For those unfamiliar with the original game, the core loop of Palm Laboratory may seem overly simplistic. You only have access to two cards, and most of the actions are too expensive for most of the game, meaning you spend a lot of turns cycling through cards without accomplishing anything. However, after a few sessions, the game reveals a surprising amount of depth, mainly centered around its resource management.

Palm Laboratory Cards
Each mission has its own objective, and the more complex objectives add new cards to the deck to mix things up.

You can only store four cards at a time, and if you ever encounter a stored card, it’s immediately sent to the back of the deck, wasting its potential. You need to be aggressive about spending your resources—but, if you’re too aggressive, you may find yourself unable to upgrade later cards or advance the objective card. These decisions are always simple, but rarely obvious, which is impressive in such a compact game.

The mission structure also generates a nice sense of urgency. Each time you go through the deck without advancing your objective, you get closer to losing, so you can’t afford to be inefficient with which cards you upgrade. The introductory mission is pretty straightforward, but the other two add new cards to the deck, introducing mission-specific resources and branching paths to victory. You might need to focus on upgrading certain cards over others depending on the setup, which makes each session more dynamic and interesting.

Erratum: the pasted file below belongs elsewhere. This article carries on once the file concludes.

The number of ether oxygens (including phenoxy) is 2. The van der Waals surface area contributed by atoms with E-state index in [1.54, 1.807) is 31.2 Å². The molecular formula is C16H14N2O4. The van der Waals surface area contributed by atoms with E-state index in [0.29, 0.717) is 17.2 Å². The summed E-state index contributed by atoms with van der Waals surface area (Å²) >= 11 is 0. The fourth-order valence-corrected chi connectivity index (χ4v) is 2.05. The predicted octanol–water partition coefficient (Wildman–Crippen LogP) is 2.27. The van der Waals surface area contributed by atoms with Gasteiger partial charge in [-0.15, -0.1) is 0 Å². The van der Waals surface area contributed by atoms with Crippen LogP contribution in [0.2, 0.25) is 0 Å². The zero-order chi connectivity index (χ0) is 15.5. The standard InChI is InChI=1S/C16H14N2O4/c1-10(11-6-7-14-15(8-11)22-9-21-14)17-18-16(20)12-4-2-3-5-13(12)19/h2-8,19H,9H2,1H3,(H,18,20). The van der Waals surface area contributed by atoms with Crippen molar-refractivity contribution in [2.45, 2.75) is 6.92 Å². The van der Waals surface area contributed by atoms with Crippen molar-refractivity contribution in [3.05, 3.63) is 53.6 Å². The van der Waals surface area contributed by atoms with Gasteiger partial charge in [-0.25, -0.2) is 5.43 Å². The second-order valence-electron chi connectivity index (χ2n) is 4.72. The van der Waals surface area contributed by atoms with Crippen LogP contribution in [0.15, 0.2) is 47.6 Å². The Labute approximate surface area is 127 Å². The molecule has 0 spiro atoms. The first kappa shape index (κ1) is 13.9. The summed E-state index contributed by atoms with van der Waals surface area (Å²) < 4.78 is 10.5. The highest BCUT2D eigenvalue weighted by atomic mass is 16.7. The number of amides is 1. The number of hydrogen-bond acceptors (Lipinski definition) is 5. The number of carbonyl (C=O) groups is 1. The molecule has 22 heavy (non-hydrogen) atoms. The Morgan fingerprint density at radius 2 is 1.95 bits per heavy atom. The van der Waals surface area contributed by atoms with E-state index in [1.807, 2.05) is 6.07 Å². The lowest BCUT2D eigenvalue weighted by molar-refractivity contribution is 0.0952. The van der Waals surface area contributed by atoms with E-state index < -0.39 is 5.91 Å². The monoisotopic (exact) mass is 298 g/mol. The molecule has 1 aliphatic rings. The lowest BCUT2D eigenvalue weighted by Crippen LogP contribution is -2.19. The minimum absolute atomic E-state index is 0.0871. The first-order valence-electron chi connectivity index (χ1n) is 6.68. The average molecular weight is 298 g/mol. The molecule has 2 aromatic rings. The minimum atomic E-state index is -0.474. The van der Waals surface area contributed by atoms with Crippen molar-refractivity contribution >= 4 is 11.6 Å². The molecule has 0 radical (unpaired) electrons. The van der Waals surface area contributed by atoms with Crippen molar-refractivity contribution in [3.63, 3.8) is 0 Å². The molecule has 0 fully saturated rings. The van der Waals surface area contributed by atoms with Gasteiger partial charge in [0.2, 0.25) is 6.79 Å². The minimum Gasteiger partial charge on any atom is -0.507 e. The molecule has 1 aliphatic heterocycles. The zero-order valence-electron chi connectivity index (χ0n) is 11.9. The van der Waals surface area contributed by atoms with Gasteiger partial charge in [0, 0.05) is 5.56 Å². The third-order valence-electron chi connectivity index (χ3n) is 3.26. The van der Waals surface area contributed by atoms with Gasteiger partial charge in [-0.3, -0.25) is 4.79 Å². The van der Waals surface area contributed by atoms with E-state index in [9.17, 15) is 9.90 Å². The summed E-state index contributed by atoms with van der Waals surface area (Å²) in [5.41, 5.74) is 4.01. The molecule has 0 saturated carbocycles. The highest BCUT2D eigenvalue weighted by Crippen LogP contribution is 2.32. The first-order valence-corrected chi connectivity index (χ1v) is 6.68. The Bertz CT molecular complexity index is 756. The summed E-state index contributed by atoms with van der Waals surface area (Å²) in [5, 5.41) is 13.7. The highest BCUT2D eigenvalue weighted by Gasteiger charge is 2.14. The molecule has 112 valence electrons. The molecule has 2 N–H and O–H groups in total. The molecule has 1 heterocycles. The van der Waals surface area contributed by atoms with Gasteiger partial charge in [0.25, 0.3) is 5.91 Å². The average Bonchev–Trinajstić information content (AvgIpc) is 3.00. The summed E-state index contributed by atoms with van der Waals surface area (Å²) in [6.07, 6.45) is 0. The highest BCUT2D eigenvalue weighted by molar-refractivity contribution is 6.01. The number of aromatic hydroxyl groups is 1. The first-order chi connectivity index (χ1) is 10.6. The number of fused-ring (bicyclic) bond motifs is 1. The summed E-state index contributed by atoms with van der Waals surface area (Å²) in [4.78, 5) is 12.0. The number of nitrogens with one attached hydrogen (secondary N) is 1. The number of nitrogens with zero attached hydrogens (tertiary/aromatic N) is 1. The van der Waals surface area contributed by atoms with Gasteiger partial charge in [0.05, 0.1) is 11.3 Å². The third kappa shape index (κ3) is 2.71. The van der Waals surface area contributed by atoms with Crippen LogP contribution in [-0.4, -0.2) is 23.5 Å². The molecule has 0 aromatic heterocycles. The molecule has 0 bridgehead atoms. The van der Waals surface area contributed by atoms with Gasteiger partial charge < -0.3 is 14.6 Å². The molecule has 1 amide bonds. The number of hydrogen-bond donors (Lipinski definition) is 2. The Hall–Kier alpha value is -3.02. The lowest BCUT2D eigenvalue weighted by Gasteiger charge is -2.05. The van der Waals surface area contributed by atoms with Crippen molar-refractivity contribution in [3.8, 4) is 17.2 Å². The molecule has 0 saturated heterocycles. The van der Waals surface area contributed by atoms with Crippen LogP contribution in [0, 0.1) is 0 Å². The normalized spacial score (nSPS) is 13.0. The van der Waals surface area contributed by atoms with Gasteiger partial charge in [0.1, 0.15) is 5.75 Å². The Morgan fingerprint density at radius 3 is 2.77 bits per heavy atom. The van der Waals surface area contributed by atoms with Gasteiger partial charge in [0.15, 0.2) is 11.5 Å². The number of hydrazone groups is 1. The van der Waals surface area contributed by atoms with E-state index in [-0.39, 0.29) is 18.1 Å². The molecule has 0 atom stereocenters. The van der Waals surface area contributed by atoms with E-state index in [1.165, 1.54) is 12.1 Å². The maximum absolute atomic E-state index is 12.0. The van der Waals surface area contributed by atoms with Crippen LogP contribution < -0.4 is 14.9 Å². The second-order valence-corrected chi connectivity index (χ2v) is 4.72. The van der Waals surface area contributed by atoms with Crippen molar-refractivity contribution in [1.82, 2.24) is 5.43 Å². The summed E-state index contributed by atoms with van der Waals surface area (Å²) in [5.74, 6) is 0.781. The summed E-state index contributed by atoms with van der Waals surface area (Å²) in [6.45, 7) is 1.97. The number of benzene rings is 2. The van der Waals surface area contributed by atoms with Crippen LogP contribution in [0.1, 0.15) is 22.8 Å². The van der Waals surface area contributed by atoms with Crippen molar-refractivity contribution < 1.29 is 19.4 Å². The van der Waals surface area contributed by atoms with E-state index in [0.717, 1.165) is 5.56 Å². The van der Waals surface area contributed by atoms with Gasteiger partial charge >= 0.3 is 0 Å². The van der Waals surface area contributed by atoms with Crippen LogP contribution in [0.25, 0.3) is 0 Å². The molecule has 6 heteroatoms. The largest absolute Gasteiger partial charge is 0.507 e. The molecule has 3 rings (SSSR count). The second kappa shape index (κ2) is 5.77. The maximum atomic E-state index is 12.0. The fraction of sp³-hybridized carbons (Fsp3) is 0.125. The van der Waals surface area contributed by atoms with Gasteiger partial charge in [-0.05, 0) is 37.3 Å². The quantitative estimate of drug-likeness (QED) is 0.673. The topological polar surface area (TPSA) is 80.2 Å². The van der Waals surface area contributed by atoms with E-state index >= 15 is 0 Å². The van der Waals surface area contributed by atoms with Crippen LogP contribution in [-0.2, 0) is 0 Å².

Palm Laboratory Resource
The graphic design is incredibly clean–resources and actions are printed clearly and easy to parse, even when rotated.

As much as I enjoy Palm Laboratory’s improvements over its predecessor, it does stumble in a few areas. The rulebook, while mostly functional, is difficult to understand if you don’t already know how the system works. Also, the game struggles to fit within its “no-table-needed” constraints, thanks to some incredibly slippery cards. I have pretty large hands, and I still had difficulty keeping cards from slipping out of the deck on occasion, which immediately breaks the game when it happens. This was also a problem with Palm Island, and I’m disappointed the publisher wasn’t able to fix it somehow.

My biggest gripe with Palm Laboratory, though, is its theme. Palm Island was never a thematic game, but its actions and cards generally made a kind of sense, and the airiness of the theme made the game feel light and breezy by comparison. In Palm Laboratory, that cohesion is completely absent. Everything is so abstract that it strips any pretense of theme from the game, leaving behind only the barest mechanical trappings. That normally wouldn’t bother me much, but in a game this simple, the theme does a lot of heavy lifting to bring me back again and again, and Palm Laboratory’s theme is pretty weak in that regard.

Final Thoughts:

If you can get past the pasted-on theme and minor accessibility issues, Palm Laboratory is a great solo filler game, and a near-complete upgrade over its predecessor. The core gameplay is sharp and surprisingly deep, and the three missions keep the game fresh over repeated plays. It’s also so compact and easy to pull out that I can bring it with me anywhere I go, which is a rare delight.

Final Score: 4 Stars – a great solo game for whenever you have 15 minutes and a spare hand.

4 StarsHits:
• Simple yet rewarding decisions
• Solid replay value
• Incredibly quick and portable
• Improves over its predecessor in every way…

Misses:
• …except for the theme
• Cards are too slippery
• Difficult rulebook